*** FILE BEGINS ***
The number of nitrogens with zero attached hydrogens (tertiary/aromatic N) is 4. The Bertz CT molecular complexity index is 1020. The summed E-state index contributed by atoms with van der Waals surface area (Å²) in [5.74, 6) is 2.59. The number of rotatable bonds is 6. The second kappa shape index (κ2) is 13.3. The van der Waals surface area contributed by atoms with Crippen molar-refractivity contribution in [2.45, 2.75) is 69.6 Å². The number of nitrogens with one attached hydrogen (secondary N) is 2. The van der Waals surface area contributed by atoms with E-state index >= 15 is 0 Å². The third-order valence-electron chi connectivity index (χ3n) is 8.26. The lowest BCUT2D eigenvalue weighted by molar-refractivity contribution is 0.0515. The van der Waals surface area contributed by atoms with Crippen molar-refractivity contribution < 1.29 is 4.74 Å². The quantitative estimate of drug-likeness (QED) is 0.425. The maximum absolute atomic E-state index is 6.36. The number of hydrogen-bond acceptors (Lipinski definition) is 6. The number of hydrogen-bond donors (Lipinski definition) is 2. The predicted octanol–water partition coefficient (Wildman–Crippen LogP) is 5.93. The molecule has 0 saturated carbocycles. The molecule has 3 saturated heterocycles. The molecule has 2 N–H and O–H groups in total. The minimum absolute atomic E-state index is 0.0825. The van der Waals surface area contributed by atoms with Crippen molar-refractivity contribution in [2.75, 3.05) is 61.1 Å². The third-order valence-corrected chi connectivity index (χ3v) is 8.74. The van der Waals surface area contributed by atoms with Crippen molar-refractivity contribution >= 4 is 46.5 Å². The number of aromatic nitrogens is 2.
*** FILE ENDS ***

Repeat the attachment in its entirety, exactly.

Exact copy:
The number of nitrogens with zero attached hydrogens (tertiary/aromatic N) is 4. The Bertz CT molecular complexity index is 1020. The summed E-state index contributed by atoms with van der Waals surface area (Å²) in [5.74, 6) is 2.59. The number of rotatable bonds is 6. The second kappa shape index (κ2) is 13.3. The van der Waals surface area contributed by atoms with Crippen molar-refractivity contribution in [2.45, 2.75) is 69.6 Å². The number of nitrogens with one attached hydrogen (secondary N) is 2. The van der Waals surface area contributed by atoms with E-state index >= 15 is 0 Å². The third-order valence-electron chi connectivity index (χ3n) is 8.26. The lowest BCUT2D eigenvalue weighted by molar-refractivity contribution is 0.0515. The van der Waals surface area contributed by atoms with Crippen molar-refractivity contribution < 1.29 is 4.74 Å². The quantitative estimate of drug-likeness (QED) is 0.425. The maximum absolute atomic E-state index is 6.36. The number of hydrogen-bond acceptors (Lipinski definition) is 6. The number of hydrogen-bond donors (Lipinski definition) is 2. The predicted octanol–water partition coefficient (Wildman–Crippen LogP) is 5.93. The molecule has 0 saturated carbocycles. The molecule has 3 saturated heterocycles. The molecule has 2 N–H and O–H groups in total. The minimum absolute atomic E-state index is 0.0825. The van der Waals surface area contributed by atoms with Crippen molar-refractivity contribution in [2.75, 3.05) is 61.1 Å². The third-order valence-corrected chi connectivity index (χ3v) is 8.74. The van der Waals surface area contributed by atoms with Crippen molar-refractivity contribution >= 4 is 46.5 Å². The number of aromatic nitrogens is 2.